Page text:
The three ballerinas I saw last week were radically different—and to radically different effect. I have a Veronika Part problem: Her somewhat bovine beauty, her deliberate and affected mannerisms, her unmusicality get in the way of my appreciating her dance glamour. But at least I can understand why others worship her. Paloma Herrera is a pleasing and honest lyrical dancer, but she has neither the sensuality of the temple dancer nor the absolute authority of technique which the “Shades” act calls for.
And then there is Diana Vishneva. She has everything—or almost everything. (I’m not sure I sense deep feeling.) But the beauty of her plastique—that supple back and exquisite arabesque; the easy command; the stage smarts…. She’s a supreme example of Kirov training combined with a powerful dance intelligence. Who else is equally impressive as Odette and as the lead girl in Balanchine’s Rubies—two roles that are almost a contradiction in terms? Her association with A.B.T. is an unalloyed blessing.
The outstanding Solor I saw was David Hallberg—magnificent in his size, pliancy, ardor. He excites without effort and dominates the stage without hogging it. And what an actor! Alas, he wasn’t paired with Vishneva, whom he would set off more effectively than Ethan Stiefel does, whereas Stiefel would look more comfortable with the shorter Herrera. Stiefel, hardly an actor at all—and sometimes one wishes he wouldn’t try—is looking good after his recent knee problems, but he’s no Indian warrior: He’s a dazzling all-American boy trapped in a 19th-century melodrama (and not one, like Le Corsaire, that he can have fun with).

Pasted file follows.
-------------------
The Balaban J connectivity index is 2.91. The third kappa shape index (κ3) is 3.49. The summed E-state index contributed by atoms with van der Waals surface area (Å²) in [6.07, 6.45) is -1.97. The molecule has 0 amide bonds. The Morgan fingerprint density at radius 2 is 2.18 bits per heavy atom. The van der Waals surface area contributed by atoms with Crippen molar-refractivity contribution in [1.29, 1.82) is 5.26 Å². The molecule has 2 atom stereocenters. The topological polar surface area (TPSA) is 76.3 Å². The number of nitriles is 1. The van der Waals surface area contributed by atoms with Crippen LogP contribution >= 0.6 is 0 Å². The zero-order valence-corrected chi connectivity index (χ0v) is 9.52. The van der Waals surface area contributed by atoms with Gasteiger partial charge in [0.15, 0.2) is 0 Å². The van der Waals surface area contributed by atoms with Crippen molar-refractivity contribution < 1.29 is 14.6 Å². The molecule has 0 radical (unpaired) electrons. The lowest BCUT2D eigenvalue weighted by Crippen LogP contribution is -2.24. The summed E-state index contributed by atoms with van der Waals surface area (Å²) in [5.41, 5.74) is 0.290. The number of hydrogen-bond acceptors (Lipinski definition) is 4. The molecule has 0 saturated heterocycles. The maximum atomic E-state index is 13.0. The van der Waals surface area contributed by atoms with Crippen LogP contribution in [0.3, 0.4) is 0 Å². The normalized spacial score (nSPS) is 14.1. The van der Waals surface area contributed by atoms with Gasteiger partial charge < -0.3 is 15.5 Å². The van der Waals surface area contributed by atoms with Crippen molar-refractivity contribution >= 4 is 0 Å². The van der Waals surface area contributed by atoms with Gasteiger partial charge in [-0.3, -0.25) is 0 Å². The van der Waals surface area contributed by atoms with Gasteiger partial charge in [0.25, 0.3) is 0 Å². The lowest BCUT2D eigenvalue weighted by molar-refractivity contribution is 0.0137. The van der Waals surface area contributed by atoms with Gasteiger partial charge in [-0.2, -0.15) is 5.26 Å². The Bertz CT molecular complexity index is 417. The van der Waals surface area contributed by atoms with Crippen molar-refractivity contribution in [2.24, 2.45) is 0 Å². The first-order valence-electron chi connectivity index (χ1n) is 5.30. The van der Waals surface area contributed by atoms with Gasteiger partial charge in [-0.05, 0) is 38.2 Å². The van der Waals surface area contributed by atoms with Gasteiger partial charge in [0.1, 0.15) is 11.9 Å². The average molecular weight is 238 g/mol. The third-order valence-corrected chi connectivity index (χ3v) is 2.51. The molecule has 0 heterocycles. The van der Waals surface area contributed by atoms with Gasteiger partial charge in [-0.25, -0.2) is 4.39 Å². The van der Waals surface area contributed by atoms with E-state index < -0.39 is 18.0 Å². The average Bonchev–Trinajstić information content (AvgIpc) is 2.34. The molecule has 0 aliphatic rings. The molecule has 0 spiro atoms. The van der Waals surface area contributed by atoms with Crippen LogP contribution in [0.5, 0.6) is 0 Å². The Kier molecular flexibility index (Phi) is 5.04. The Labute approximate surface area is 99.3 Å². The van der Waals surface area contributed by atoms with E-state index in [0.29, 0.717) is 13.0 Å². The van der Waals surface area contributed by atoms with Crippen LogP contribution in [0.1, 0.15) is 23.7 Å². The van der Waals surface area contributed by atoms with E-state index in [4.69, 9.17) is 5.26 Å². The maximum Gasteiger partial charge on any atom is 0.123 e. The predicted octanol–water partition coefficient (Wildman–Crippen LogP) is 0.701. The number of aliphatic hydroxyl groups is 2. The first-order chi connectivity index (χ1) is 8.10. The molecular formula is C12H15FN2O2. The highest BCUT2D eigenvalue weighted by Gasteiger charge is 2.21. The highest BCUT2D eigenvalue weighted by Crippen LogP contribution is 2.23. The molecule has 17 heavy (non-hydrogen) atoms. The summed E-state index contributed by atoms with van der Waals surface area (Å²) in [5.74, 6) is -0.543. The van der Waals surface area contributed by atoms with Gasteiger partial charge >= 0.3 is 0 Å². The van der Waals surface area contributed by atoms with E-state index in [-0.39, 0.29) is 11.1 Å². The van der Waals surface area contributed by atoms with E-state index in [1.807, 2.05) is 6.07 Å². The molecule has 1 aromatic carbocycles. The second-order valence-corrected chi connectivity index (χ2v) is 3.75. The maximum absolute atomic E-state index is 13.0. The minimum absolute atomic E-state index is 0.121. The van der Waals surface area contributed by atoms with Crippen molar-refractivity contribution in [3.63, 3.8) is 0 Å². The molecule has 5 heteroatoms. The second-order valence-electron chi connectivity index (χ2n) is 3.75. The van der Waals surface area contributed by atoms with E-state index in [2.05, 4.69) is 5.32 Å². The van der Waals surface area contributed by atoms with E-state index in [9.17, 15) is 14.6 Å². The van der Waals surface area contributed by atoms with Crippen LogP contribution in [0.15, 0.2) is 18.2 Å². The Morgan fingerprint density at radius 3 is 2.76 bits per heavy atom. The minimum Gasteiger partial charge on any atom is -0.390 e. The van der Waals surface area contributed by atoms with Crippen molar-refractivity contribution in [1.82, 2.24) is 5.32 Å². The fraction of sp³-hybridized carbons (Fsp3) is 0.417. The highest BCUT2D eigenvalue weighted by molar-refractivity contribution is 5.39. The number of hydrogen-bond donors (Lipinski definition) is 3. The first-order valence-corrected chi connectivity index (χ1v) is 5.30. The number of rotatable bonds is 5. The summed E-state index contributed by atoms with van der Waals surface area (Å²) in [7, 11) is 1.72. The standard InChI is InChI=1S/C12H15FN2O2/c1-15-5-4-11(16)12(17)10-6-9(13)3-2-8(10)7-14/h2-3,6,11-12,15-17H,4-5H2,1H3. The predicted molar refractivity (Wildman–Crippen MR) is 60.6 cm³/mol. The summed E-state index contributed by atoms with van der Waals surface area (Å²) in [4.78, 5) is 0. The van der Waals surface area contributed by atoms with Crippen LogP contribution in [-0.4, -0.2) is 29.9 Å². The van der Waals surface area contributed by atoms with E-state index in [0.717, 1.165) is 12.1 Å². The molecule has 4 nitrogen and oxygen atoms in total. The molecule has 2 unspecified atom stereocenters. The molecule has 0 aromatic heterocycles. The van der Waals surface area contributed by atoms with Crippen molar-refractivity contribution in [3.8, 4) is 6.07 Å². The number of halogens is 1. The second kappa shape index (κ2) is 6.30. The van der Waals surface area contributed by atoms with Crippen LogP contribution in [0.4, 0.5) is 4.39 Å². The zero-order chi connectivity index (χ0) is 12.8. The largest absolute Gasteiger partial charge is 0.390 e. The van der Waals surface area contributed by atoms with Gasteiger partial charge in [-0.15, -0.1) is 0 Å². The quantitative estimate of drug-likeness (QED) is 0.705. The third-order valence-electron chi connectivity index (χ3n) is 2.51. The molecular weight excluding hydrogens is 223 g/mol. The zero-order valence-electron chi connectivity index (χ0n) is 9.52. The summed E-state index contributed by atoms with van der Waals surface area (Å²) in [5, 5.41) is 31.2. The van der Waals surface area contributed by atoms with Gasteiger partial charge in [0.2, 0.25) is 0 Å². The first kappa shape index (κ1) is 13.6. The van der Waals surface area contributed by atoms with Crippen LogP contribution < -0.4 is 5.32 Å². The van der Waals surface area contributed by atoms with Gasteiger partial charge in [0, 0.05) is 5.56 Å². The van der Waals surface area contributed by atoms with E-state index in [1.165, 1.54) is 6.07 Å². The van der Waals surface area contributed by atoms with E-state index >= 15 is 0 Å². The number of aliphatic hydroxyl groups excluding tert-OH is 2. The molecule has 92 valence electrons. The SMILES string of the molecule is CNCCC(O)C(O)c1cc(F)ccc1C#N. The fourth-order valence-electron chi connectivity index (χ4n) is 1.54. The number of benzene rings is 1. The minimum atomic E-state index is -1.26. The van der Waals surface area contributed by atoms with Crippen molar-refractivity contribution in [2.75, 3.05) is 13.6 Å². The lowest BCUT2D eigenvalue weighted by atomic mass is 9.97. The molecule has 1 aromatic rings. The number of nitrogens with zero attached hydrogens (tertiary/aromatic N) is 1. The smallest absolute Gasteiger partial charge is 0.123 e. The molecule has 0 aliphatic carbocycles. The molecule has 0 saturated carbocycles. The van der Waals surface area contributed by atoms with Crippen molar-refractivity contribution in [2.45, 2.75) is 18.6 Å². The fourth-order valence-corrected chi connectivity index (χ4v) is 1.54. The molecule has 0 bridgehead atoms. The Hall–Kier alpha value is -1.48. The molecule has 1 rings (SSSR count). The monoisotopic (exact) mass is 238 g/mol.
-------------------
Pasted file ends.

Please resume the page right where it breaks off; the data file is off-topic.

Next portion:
Another dancer about whom viewers disagree is that other American whiz-bang, Gillian Murphy. She was trained by Melissa Hayden, which means she’s a Balanchine dancer—strong, quick, musical. I liked her very much as Gamzatti (the Amneris character)—her acting is improving and she was well up to the technical challenges of the betrothal-scene pas de deux. Various highly knowledgeable British and Russian observers find the tightness in Murphy’s upper body—the lack of épaulement—impossible to get past, despite their acknowledgement of her dance powers. For me, her thrusting brilliance is primary. But then my eye was formed by Balanchine, who famously sniffed, “The English dance from the waist up.”
There were other gratifying performances sprinkled through these Bayadères. No one could fault Herman Cornejo’s brilliant Bronze Idol: He’s a paragon of dynamic excitement fused with non-showoff ease. (Baryshnikov is the greatest example of a dancer with this combination of qualities, but then Baryshnikov was a paragon of everything.) Both Stella Abrera and Michele Wiles were convincing Gamzattis. Perhaps Craig Salstein, recently promoted to soloist, was over the top as the Head Fakir, but you can’t do too much in this role, you can only do too little; he galvanized the opening temple scene. And, finally, a tip of the hat to Sarawanee Tanatanit, whose Aya, Gamzatti’s servant, carries servility to new heights—or depths. Oh, the mysterious East ….
Follow Robert Gottlieb via RSS.